Monday, November 10, 2014

Grammar Pro Tip

Sunday, just out of boredom because the Bears-Packers game was a total blowout, I got to reading the Girl Power Omnibus, which I published a couple of weeks ago to try extracting more money from an unsuspecting public.
Buy my book!  Buy my book!

Anyway, I'm only 7% in (which doesn't seem like much but this is 3 novels plus a book of short stories) but I noticed one of those little grammar quirks that sometimes occur to me.  Maybe a sentence like this looks right to you:

After fifteen years, it's become tiresome.

But I realized the contraction could be confusing.  It should say:
After fifteen years, it HAS become tiresome.

But you could misinterpret it as:
After fifteen years, it IS become tiresome.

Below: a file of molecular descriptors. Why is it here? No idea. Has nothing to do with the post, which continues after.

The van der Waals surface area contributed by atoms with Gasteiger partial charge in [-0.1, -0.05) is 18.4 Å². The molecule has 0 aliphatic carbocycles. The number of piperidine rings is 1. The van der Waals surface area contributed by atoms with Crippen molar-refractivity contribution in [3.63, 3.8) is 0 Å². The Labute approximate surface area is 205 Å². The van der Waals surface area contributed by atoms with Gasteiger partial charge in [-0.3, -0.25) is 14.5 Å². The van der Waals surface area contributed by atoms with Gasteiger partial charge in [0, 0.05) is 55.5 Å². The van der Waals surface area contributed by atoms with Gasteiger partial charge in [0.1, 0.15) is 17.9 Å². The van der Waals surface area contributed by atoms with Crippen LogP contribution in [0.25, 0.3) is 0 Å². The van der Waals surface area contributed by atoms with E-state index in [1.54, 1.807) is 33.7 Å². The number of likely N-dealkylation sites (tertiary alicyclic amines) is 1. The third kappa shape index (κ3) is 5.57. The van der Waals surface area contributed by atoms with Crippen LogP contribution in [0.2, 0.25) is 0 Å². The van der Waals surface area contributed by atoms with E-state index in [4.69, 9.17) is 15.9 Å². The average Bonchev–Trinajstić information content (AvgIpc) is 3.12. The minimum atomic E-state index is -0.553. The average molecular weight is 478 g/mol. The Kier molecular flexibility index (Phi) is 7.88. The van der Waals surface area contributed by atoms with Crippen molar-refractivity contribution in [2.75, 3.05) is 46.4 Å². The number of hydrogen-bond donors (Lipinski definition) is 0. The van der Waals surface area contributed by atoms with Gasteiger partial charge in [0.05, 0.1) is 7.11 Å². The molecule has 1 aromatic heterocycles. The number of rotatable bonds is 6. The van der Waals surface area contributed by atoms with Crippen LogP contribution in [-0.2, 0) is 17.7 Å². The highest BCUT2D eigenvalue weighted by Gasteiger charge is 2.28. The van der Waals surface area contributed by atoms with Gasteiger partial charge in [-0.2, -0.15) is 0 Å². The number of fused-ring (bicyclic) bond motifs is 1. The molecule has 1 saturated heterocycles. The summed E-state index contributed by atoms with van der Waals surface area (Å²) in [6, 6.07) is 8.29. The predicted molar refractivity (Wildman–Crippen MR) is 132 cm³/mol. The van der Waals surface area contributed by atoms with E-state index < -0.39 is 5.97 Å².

So it's the kind of thing I decide to go in and try to correct whenever possible.  I'm sure I do it all the time in books, at least present tense ones.  I actually noticed this problem in some of my erotica books, which is probably why I was looking for it now.

Anyway, there's a pro tip on grammar for you.  Free of charge!


  1. Pro Tips are useless when you are staring at 150,000 words or more. It's just too much content to catch everything.

    But thanks for the pro tip anyway. I'm sure it will be useful in 2000 word bites.

  2. I just avoid using "It's" in that situation. People use it conversation, but technically some grammar guru might complain and say the book is riddled with grammar problems.

  3. Huh. I'd never have considered that. Well, the thought had crossed my mind before. But like Michael said, in a work that long it's all a big blur.



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